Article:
• Re: CHOOSING A MEDICARE REPLACEMENT PLAN
                                  JerryD
                                  Ooooops. Got WI from the person you responded to in post 8 of this thread instead of you. 

                                  Is Johns Hopkins one of your choices in your KP HMO coverage? That is right up there with the Mayo Clinic that I swear by from several experiences there. As I recall from US News evaluations they are neck-and-neck for best system in most treatment categories in the US.
                                   

                                    • Re: CHOOSING A MEDICARE REPLACEMENT PLAN
                                      Pinkie1947
                                      Yes, I that is the retirement health plan I am eligible for I liked my primary care doctor, but the cost of staying with that plan is just outrageous to have to pay 1/3 of my pension check to be in that plan. Incidentally I worked for Hopkins for the last 27+ years and had their self-administered health insurance plan for most of that time. My family and I had both good care and awful care there. I would not rate them number one though - it truly depends on the actual area (Internal Medicine, Cardiology, etc,) and how the office staff feels that day. I realize that Kaiser Permanente is not available in all areas of the country and health care provided at any place can vary, but because several of the residents in the training program that I managed, actually moonlight at Kaiser in their time off, and they spoke highly of the organization and the care provided to the patients......that actually tipped my decision as opposed to going with one of the other Medicare Advantage plans. I did go over some scenarios prior to signing with them as you suggested because I did have kind of fluke heart issue about 4 years ago and wanted to see how that would be handled. In addition, if I wanted to see a non-KP specialist, I would pay out of network difference as I have done over the last 27 years. (And having worked in cardiology at Hopkins for 7 years, I know who I would want to see) We'll see how I like it after a few months!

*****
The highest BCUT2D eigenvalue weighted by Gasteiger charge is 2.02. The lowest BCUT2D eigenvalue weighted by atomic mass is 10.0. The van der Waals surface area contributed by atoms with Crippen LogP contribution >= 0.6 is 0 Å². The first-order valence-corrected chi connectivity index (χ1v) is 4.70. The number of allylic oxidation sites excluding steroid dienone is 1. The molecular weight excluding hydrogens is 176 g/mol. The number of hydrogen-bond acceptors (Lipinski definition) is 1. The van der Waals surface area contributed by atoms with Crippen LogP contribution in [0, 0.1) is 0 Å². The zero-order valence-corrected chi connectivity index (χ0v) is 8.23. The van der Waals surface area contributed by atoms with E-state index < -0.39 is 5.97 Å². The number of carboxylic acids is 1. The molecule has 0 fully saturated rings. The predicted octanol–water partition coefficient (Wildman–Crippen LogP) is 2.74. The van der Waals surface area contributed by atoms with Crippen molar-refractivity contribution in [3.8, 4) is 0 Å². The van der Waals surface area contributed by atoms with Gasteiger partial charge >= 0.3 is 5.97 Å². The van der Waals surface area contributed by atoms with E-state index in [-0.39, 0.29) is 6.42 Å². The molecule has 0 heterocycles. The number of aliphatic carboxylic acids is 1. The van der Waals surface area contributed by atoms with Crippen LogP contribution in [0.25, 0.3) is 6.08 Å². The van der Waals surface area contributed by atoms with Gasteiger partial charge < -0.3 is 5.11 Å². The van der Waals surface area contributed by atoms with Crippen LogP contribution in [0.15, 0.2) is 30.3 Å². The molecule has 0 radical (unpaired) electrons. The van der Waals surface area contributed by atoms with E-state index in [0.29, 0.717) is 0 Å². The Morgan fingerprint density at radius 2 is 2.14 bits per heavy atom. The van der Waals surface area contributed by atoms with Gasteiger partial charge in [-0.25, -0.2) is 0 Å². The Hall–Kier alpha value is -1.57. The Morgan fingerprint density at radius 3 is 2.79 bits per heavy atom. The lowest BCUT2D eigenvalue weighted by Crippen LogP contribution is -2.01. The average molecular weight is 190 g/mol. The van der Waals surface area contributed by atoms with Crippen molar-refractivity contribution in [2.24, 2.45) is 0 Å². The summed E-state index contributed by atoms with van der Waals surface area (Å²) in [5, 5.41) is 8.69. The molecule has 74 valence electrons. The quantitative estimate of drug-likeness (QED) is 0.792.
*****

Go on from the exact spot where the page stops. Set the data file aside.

• Re: CHOOSING A MEDICARE REPLACEMENT PLAN
                                          Sharon
                                          I have had Kaiser for over 7 years, 5 of them on Medicare.